Curfews are often useful means of enforcing some sort of order on kids' social lives. That being said, teenagers are a different story. For the most part, teens are rational people that are capable of making a variety of important decisions on their own. While they lack life experiences, teens are quite intelligent.
Reliance on Others to Set Rules
Teens with curfews might learn, among other things, that others will set the rules for them. Unfortunately, come college, grad school or the "real world," these teens are going to have to start disciplining themselves. A kid that can come home at an appropriate time will take that skill into the future. A great way to teach children time discipline without enforcing a curfew is to be disciplined yourself. Parents, and their habits, set the example for teenagers.
Lack of Rights and Freedom
Although many dismiss this as a frivolous concern, teens are people with an inalienable set of rights too. Teenagers do have the freedom to associate with whoever they want, and should be entitled to a degree of personal freedom. Damian Collins of the Department of Geography at Simon Fraser University conducted research on this very subject in 1999, arguing that it comes from a parental impulsion to prevent youth crime in the Western world. Collins and his associates found that juvenile curfews were most prevalent in the United States.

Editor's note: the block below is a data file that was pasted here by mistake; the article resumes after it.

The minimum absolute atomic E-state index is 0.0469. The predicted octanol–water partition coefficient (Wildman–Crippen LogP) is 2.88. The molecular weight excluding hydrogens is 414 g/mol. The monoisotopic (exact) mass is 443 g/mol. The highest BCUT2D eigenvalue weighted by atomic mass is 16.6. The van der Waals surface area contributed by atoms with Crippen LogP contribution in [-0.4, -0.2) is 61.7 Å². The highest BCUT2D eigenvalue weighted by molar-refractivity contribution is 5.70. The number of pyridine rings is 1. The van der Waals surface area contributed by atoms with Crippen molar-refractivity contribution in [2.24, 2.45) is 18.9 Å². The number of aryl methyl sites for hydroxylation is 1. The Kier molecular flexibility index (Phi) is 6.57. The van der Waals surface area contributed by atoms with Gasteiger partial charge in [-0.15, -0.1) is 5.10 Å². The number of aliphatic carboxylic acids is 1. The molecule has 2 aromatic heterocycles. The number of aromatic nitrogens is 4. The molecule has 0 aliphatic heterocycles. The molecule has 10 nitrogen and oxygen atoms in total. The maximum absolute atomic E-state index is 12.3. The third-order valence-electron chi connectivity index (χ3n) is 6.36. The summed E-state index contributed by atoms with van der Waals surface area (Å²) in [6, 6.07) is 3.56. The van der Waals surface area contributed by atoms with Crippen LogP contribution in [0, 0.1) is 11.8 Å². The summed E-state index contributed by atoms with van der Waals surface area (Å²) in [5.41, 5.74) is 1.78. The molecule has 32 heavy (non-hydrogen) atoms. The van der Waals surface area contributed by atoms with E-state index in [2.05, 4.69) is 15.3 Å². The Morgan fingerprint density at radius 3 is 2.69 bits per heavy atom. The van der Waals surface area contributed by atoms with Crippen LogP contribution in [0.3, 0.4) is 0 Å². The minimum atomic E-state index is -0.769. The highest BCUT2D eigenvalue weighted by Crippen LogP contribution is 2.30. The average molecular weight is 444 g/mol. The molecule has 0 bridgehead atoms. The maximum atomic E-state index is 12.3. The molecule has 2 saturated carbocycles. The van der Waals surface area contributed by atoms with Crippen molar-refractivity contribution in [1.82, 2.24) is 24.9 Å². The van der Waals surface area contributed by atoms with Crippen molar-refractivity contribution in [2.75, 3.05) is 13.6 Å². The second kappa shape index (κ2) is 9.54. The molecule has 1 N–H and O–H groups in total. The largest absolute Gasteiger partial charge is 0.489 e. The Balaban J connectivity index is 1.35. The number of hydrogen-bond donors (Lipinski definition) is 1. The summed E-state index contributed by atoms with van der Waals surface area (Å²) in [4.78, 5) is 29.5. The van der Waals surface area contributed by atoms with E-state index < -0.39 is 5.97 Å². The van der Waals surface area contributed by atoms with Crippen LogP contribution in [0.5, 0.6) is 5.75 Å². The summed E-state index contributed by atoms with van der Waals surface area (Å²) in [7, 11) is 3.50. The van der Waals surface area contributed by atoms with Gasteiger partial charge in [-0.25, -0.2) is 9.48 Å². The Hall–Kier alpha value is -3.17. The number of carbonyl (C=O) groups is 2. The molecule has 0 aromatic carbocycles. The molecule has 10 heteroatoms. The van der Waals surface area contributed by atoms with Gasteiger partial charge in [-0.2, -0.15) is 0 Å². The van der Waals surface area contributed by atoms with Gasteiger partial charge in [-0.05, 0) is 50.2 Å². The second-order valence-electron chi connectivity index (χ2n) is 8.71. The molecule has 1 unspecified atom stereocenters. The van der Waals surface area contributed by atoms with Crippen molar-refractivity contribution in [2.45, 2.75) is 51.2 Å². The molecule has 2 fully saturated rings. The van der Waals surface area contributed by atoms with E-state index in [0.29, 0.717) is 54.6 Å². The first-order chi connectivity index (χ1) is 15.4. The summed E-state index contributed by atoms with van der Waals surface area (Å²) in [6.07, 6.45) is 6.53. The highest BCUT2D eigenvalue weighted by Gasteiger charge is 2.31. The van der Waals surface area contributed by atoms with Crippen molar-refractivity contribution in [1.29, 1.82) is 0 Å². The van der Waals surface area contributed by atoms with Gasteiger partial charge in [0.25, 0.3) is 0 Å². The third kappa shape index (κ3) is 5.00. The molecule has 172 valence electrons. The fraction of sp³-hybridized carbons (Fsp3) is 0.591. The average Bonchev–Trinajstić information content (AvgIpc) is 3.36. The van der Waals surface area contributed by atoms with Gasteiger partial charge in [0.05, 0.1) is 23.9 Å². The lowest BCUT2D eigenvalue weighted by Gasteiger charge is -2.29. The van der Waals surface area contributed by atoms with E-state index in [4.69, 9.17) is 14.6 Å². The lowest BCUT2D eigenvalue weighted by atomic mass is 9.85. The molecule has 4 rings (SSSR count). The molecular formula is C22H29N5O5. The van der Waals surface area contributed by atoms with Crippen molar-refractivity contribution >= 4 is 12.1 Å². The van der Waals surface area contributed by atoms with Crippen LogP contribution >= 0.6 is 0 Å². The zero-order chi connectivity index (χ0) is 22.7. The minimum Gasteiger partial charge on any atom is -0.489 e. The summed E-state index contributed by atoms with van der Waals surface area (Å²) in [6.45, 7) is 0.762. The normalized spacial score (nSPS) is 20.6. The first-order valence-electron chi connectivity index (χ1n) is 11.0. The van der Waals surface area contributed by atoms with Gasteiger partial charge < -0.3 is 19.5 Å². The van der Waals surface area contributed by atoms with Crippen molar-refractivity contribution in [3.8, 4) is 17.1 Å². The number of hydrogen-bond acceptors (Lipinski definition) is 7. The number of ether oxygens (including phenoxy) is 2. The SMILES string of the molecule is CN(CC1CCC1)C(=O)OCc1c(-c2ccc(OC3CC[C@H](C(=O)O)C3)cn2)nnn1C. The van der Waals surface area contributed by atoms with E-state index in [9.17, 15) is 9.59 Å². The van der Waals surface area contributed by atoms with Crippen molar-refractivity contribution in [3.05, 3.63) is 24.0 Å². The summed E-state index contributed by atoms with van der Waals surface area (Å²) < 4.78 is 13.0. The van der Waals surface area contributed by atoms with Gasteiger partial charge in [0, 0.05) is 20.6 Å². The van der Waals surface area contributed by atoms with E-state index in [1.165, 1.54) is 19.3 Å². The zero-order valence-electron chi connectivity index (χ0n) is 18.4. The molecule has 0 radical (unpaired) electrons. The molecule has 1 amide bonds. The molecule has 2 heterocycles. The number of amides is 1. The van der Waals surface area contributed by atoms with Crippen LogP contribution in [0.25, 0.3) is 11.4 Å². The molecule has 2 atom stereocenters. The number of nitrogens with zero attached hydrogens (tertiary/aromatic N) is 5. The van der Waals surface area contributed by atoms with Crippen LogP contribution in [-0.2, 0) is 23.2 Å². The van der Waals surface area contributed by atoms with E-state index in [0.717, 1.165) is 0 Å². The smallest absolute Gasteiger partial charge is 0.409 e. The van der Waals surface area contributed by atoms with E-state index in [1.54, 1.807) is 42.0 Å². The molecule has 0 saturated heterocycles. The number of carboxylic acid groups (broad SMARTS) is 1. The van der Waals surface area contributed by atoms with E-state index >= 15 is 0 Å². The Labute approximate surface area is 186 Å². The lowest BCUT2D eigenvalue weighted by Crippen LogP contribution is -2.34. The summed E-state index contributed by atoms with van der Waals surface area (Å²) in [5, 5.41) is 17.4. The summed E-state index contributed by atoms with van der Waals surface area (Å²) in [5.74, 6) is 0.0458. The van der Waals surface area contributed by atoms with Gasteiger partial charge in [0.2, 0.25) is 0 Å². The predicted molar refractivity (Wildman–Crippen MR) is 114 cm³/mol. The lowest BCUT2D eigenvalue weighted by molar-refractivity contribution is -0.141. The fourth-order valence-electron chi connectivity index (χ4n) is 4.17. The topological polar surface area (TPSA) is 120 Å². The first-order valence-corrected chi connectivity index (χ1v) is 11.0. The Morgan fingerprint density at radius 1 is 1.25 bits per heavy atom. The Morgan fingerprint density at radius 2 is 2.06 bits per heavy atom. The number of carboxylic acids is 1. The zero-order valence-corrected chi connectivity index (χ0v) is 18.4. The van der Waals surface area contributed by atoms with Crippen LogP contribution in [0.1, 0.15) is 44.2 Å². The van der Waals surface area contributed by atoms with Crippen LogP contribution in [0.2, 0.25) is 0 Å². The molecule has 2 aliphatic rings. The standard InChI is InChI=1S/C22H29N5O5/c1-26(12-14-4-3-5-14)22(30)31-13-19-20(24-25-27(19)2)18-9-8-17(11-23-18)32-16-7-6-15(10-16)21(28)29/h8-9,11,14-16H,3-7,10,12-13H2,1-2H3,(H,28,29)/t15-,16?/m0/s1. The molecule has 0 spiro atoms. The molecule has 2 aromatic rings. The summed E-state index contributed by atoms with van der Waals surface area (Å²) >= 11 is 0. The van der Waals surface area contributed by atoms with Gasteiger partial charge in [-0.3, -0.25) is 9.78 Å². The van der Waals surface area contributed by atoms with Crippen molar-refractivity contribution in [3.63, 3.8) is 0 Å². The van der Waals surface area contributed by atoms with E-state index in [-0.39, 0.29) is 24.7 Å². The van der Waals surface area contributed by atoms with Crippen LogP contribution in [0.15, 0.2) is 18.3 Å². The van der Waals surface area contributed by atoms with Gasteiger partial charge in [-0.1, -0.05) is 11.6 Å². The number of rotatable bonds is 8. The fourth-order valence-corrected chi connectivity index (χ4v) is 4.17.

They Don't Cut Crime
Although most parents who enforce curfews believe that these rules somehow reduce a child's likelihood to get acquainted with the "wrong people," evidence has yet to support that claim. In fact, the nationally distributed newspaper "Youth Today" reported in 2009 that the effect of curfews on crime is negligible or even nonexistent.
Kids Are Not All the Same
Curfews rely on a central theme from their supporters: that children need to be regulated. Whether or not you believe in that statement, it is apparent that different children think and act differently. While some adults act like children, many teens are wise beyond their years. In 2007, nearly 40 malls enacted a ban on all young teens visiting their premises without a guardian during the weekend. Unfortunately for malls like the St. Louis Mills, these curfews judge all kids under 16 the same way as a few mischief-makers.
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